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In the olden days for a full show close to 65 puppets were used and the entire play used to be staged in parts with tales derived from the Ramayana epic. The performance used to start with a short prayer to Lord Ganesh and Goddess Saraswati.


This is also known as Paithani paintings and was the work of migrating story tellers found in Maharashtra in the yester years. The tradition was named after the village of Paithan. Chitrakathi paintings is narrative tradition imparted to the village people of tales from the Mahabharata and Ramayana. The tales used to be told village to village by the artists. The story tellers accompany their recitation of the epics with paintings. In the Shivaji era, the spies used to use this form of entertainment to pass information amongst the followers of Shivaji Maharajah. Eventually this art form got converted into beggary and eventually diminished.

The tales used to be told using paintings, dyed in vegetable dye and on hand paper. The stories used to run in to close to forty paintings and each painting in itself had a script , song and music. The color also had a concept with color filled first and then the outline used to be made.

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Pangul Bael

This involves using bullocks decorated with intricate designs. The bullock Is bought to the stage whilst the artist recites the traditional tales with dhols. Performed only by male artists. These bulls used to along with the artist and the drum beater move from house to house or village square to village square performing the tales in the yester years.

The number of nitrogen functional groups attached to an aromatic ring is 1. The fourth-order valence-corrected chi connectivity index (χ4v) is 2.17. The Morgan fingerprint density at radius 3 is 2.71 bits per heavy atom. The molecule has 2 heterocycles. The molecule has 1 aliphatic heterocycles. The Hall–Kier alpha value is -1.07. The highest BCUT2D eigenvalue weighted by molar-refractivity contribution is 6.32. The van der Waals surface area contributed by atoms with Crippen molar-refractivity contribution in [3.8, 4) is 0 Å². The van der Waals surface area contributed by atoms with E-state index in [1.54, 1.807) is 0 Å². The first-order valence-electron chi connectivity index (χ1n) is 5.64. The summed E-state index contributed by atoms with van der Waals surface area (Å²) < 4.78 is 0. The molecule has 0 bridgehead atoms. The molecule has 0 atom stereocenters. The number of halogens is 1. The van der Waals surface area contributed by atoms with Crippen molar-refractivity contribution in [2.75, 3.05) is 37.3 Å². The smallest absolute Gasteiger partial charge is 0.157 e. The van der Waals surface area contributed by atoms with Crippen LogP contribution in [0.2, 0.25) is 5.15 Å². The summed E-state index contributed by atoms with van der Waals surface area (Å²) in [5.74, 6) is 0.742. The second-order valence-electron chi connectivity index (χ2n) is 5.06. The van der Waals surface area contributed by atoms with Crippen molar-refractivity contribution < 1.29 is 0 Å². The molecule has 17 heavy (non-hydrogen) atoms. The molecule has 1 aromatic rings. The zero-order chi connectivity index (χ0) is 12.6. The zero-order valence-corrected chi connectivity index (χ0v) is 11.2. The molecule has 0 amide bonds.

Pic courtesy : Open source ( net ) 

It was a enthralling moving experience to spend some hours out here , getting exposed to something to an experience which was totally on an alternate beat , imbibing a cultural facet of our country in its natural surroundings. For readers who are interested , a stay can be arranged at Pinguli and performances on any of the specific puppetry be organised by Mr Parshuram and his team.( contact : 02362 222393 /09821483765 )



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12 Replies to “Puppetry art of coastal Maharashtra- an art obliterating through time”

  1. Those are really pretty. I think it is important to write about beautiful things that can disappear!

  2. This is so nice! I have been to Vengurla but not to Tarkarli. This is worth exploring and is a great post with details to contact the person doing this. In Karnataka and Tamil Nadu there is this artform in Channapatna and Dakshinchitra.Its been a while since this form of story telling was heard or seen and its so refreshing to hear about it. Reccomending this post to a friend of mine who stays in Pune. Pinguli seems a cool place to go!

  3. Although I’m not a fan of puppets, I admire the beauty of the art behind it. I do hope this art won’t fade into oblivion due to the changinb times.
    More power to your blog.

  4. And I thought to see a puppet show you had to go to Rajasthan! The puppets are so live and beautiful. The art is so unique and close to Indian culture. Will definitely like to pay a visit to the puppets when visiting coastal Maharashtra!

  5. Very interesting article. I do like puppets and these are great pictures. Written well and captured nicely. great work on this. Looking forward to more.

  6. I havent seen a play with puppets on it and this one’s surely a must. i like how it incorporates music and i think it’s one of the reasons why it looked so enticing to watch. Hoping one day I can see a puppetry.

  7. I am so happy to read this post. Puppetry is largely associated with Rajasthan but I was surprised to know that this art and craft is present , and I hope flourishing too, in Maharashtra. Probably , it is also there in Gujarat and Karnataka. In Rajasthan, the main tale told during Kathputlli sessions is that of Amarsingh Rathore.